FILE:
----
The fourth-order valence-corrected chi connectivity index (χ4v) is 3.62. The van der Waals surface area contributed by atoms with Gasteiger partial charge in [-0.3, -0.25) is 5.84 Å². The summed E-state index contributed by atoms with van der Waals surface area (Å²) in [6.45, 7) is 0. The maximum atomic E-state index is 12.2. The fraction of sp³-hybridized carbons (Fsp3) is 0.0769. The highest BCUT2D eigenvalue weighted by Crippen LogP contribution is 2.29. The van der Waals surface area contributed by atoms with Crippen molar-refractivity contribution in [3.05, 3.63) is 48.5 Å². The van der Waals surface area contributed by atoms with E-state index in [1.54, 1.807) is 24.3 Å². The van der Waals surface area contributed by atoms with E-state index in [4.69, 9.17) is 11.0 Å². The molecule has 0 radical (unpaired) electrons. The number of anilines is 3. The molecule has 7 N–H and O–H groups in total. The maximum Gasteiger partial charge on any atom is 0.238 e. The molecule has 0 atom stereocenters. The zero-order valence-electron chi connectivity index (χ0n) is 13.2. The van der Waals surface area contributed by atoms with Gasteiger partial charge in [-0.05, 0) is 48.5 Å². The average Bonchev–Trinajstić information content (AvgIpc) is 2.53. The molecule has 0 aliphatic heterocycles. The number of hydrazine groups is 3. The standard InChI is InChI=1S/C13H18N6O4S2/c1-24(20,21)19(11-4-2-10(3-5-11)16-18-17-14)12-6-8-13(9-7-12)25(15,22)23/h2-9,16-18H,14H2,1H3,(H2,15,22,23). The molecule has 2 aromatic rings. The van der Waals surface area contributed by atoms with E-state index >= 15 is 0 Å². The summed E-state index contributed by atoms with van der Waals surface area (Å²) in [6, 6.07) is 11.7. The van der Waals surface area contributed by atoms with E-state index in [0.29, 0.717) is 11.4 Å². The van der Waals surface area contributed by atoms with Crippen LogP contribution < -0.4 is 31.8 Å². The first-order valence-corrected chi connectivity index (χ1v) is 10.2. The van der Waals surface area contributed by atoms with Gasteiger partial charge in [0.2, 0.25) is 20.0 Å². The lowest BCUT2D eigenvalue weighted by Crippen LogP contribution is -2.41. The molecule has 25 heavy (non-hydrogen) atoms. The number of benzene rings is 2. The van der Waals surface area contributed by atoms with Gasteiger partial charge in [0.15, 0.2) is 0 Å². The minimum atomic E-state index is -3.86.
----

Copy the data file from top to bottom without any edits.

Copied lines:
The fourth-order valence-corrected chi connectivity index (χ4v) is 3.62. The van der Waals surface area contributed by atoms with Gasteiger partial charge in [-0.3, -0.25) is 5.84 Å². The summed E-state index contributed by atoms with van der Waals surface area (Å²) in [6.45, 7) is 0. The maximum atomic E-state index is 12.2. The fraction of sp³-hybridized carbons (Fsp3) is 0.0769. The highest BCUT2D eigenvalue weighted by Crippen LogP contribution is 2.29. The van der Waals surface area contributed by atoms with Crippen molar-refractivity contribution in [3.05, 3.63) is 48.5 Å². The van der Waals surface area contributed by atoms with E-state index in [1.54, 1.807) is 24.3 Å². The van der Waals surface area contributed by atoms with E-state index in [4.69, 9.17) is 11.0 Å². The molecule has 0 radical (unpaired) electrons. The number of anilines is 3. The molecule has 7 N–H and O–H groups in total. The maximum Gasteiger partial charge on any atom is 0.238 e. The molecule has 0 atom stereocenters. The zero-order valence-electron chi connectivity index (χ0n) is 13.2. The van der Waals surface area contributed by atoms with Gasteiger partial charge in [-0.05, 0) is 48.5 Å². The average Bonchev–Trinajstić information content (AvgIpc) is 2.53. The molecule has 0 aliphatic heterocycles. The number of hydrazine groups is 3. The standard InChI is InChI=1S/C13H18N6O4S2/c1-24(20,21)19(11-4-2-10(3-5-11)16-18-17-14)12-6-8-13(9-7-12)25(15,22)23/h2-9,16-18H,14H2,1H3,(H2,15,22,23). The molecule has 2 aromatic rings. The van der Waals surface area contributed by atoms with E-state index >= 15 is 0 Å². The summed E-state index contributed by atoms with van der Waals surface area (Å²) in [6, 6.07) is 11.7. The van der Waals surface area contributed by atoms with E-state index in [0.29, 0.717) is 11.4 Å². The van der Waals surface area contributed by atoms with Crippen LogP contribution < -0.4 is 31.8 Å². The first-order valence-corrected chi connectivity index (χ1v) is 10.2. The van der Waals surface area contributed by atoms with Gasteiger partial charge in [0.2, 0.25) is 20.0 Å². The lowest BCUT2D eigenvalue weighted by Crippen LogP contribution is -2.41. The molecule has 25 heavy (non-hydrogen) atoms. The number of benzene rings is 2. The van der Waals surface area contributed by atoms with Gasteiger partial charge in [0.15, 0.2) is 0 Å². The minimum atomic E-state index is -3.86.